• Tristan Ward 15th Jul '22 - 11:49am


    Thatcher-s comment was certainly about Whitelaw. As she had no sense of humour it was only the sniggering in the back row that alerted her to the double entendre.

  • Peter Hirst 15th Jul '22 - 3:36pm

    If woke means being concerned about cultural issues why not say that? I suspect it’s one of those words that is useful for adding ambiguity to your remarks. Presumably being anti-woke implies standing up for traditional values that means forgetting all the progress we’ve made as a society in the last fifty years.

  • @Ian Sanderson (RM3) & Tristan Ward

    Interesting, placing the Margaret Thatcher complimentary reference to Whitelaw on Penny Mordant’s usage, does raise the question as to whether Penny had any appreciation of what Margaret actually intended Or is this a coded message to the MP’s that her leadership will be confrontational “my way or the highway”?

  • @ Ian Sanderson. I think you’ll find the comment about stirring up apathy was made by William Whitelaw in the 1970 General Election campaign. It was directed at Harold Wilson – who subsequently lost the Election.

  • George Thomas 16th Jul '22 - 9:12am

    At the moment British history is taught a bit like Argentinians describing Maradona’s performance against England in 1986 and only talking about the second goal. From an Argentinian perspective, what Tories don’t like about “woke” is that they think it’s people only talking about the hand of God goal and ignoring the second score; but for most people it’s not, but that’s what they’ve picked up on because a traditional mindset, even traditions which have held us back – only talking about Maradona as a fantastic footballer and ignoring he needed help for drug addiction, is so fundamental to their belief system.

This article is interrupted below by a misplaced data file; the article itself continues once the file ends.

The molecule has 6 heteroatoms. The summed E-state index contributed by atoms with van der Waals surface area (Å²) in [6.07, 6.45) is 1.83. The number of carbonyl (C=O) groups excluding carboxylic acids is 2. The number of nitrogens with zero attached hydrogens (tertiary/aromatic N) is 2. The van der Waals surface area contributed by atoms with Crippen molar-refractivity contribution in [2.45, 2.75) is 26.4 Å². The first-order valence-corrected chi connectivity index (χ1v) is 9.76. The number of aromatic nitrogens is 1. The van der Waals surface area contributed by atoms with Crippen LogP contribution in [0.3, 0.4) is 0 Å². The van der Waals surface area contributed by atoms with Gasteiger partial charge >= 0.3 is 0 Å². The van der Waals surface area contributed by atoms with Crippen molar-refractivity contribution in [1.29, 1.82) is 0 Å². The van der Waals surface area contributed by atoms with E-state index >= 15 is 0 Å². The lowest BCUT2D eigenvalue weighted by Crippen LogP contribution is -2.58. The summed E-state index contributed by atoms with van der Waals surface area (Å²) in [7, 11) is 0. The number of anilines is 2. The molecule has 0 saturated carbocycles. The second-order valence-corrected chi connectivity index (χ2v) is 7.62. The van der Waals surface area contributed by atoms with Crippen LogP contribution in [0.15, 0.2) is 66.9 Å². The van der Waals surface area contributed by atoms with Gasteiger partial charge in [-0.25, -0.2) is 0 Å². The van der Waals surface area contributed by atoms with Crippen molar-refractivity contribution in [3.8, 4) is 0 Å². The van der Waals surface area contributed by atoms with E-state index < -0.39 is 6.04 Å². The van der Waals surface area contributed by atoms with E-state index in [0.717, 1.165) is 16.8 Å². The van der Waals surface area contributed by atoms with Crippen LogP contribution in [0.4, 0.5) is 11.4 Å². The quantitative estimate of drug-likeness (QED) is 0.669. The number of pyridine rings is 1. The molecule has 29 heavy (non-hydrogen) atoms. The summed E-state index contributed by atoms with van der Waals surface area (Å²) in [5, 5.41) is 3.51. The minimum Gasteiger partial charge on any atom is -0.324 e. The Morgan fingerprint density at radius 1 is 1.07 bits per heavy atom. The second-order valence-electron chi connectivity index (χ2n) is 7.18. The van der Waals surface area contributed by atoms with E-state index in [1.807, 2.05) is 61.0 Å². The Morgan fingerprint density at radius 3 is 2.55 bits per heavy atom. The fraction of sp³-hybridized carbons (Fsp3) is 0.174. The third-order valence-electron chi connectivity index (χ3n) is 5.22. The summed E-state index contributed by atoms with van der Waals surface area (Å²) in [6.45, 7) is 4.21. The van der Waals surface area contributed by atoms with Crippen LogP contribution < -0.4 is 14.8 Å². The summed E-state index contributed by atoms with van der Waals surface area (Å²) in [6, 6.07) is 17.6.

The best weapon a woke mindset has is shows like “Call the Midwife” which shows that woke attitudes have always been part of British mindset firstly in small pockets of the UK and then slowly the best of that mindset spreading around. The best weapon an anti-woke mindset has is showing that a “woke” opinion about any subject isn’t fully defined and there are more extreme mindsets.

    What to do for LD’s? Play with a straight-bat and tell people what “woke” means as a basic definition, tell them that you don’t agree with the more extremists mindset (though some of what’s being said by radicals will become normal), we can’t only talk about half the story and with rose-tinted view on our past or our present set-up, and that for lots of people having time to discuss culture is a privileged position.

  • @ Ian Sanderson As it happens, Ian, I’m old enough to remember it happening in the 1970 election on tv (never mind about ‘aggregating sites’).

    A few years later when I lived in Willie’s constituency I clearly remember him coming round the villages glad-handing the locals. One old lady, when asked by him how she was replied, “I’m afraid my husband’s just died”. The avuncular Willie responded in his best most avuncular way, “Jolly good.Jolly good, Well Done, Well done”, and moved on down the line.

    Incidentally, shortly after Willie retired to the Lords from Penrith & the Border in 1983, the Liberals just missed winning the byelection by about 500 votes.

  • It is interesting to note that 52% of Lib Dems don’t consider themselves to be woke which supports my view that the natural Lib Dem constituency is centrist, rather than radical, on social and cultural issues.

    My own view was summed up by Tony Blair in the New Statesman in 2021 when he said “People like common sense, proportion and reason. They dislike prejudice; but they dislike extremism in combating prejudice”.